Page last updated at 15:52 GMT, Wednesday, 23 September 2009 16:52 UK

Saudis open hi-tech science oasis

King Abdullah University of Science and Technology
It took just two years to build the campus

A multi-billion dollar university has opened in Saudi Arabia in an attempt to enable the country to compete in science and technology internationally.

The King Abdullah University of Science and Technology near Jeddah boasts one of the world's fastest supercomputers.

Saudi authorities hope the mixed-sex centre it will help modernise the kingdom's deeply conservative society.

The religious police will not operate on-site. Women will be allowed to mix freely with men and drive on campus.

Sebastian Usher, BBC's Arab Regional Editor

Saudi Arabia has never had any problem in paying foreigners enough to bring them into the country.

But they almost all live in a different dimension from Saudi citizens - much of the time they might as well be on another planet for all the involvement they have in Saudi life.

The aim is for things to be different with this university. The Saudi elite behind it hope it will become an organic part of their society, acting as a beacon of academic excellence in an educational landscape still dominated by religious and rote learning.

It is also a symbol of the division in Saudi Arabia between modernisers and traditionalists - a fundamental problem that has often been patched over with lashings of cash but never as yet successfully resolved.

Women will also not be required to wear veils in the coeducational classes.

This is in contrast to the wider country where a strict Wahhabi branch of Islam is practised and women are completely segregated.

The university's new president Professor Choon Fong Shih described the university as the opportunity of a generation.

"We give our academics the full freedom to pursue exceptional science. We fund them to work together in groups - men and women - to work on big ideas that will make a big impact," he said.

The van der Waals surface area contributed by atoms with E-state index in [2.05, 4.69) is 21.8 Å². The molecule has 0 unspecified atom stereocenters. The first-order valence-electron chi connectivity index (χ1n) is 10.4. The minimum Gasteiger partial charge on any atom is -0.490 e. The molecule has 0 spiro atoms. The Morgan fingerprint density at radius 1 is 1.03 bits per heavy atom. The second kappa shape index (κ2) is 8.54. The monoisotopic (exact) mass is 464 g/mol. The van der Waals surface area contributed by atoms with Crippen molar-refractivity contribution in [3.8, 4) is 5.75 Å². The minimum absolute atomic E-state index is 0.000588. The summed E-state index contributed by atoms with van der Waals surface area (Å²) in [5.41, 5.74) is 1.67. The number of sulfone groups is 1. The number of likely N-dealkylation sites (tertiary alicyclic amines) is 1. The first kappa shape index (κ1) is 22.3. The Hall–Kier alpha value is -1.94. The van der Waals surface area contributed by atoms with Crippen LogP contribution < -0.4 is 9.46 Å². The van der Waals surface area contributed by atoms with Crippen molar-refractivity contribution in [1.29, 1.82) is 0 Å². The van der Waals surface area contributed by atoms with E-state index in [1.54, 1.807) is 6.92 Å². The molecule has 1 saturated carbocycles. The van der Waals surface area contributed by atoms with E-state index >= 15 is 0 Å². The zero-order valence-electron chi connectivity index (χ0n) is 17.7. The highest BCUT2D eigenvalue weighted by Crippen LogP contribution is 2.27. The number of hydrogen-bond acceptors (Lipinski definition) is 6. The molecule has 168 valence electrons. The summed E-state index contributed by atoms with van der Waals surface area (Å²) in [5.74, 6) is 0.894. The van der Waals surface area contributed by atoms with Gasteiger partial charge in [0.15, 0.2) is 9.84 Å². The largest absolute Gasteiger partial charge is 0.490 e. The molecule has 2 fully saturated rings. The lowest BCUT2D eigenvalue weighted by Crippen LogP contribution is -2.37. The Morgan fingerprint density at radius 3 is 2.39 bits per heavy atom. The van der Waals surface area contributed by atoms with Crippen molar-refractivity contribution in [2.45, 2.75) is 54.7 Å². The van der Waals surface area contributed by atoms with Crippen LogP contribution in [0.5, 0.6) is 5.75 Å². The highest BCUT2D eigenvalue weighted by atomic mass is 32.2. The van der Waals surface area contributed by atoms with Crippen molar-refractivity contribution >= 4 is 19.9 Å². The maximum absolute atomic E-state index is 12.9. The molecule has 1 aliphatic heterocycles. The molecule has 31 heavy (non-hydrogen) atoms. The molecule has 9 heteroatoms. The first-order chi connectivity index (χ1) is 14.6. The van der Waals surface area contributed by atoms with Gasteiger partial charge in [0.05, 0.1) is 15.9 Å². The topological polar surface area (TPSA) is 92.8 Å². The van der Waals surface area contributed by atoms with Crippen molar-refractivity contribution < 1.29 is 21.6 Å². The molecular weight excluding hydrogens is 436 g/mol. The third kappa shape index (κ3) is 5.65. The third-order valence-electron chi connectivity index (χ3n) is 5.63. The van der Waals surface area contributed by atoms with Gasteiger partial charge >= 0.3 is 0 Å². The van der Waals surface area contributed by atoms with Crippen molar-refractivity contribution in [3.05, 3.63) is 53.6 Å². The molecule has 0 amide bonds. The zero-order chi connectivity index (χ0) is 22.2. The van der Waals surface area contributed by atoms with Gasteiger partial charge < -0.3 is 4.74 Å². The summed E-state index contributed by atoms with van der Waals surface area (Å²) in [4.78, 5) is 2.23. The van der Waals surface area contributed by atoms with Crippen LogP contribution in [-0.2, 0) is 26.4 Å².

Similar efforts at promoting modern institutions have had mixed success in the past.

Some Saudis are concerned the university will become an international bubble which will operate in another dimension to the rest of the country.

Similar accusations have been directed at other institutions where there is a concentration of foreign nationals such as the state oil company, Saudi Aramco.

The university is full of modern hardware worth around $1.5bn including three-dimensional imaging facilities.

Classes will be taught in English at the campus 80km (50 miles) north of Jeddah on the coast of the Red Sea.

Security concerns

It took just two years to construct the site from scratch on a 36km stretch of desert.

The university has drawn scientists and students from more than 60 countries.

About 15% of the incoming students are female, all of whom have studied at universities outside the kingdom.

It is alleged there are some limits on men and women socialising, with reports that male students are banned from entering women's residences.

King Abdullah has promoted reforms since taking office in 2005, aiming to stave off Western criticism and reduce dependence on oil revenue.

In the former effort, he faces resistance from conservative clerics and princes.

Hardline clerics have been battling loose enforcement of segregation laws in other foreign compounds.

In June, the religious police cracked down on a limited-access resort, not far from the university, where women had been seen driving.

Security is expected to be high for the opening ceremony, a day after al-Qaeda's Yemen branch issued a new threat against Saudi Arabia.

Last month, a suicide bomber tried to kill Saudi Deputy Interior Minister Prince Mohammed bin Nayef.

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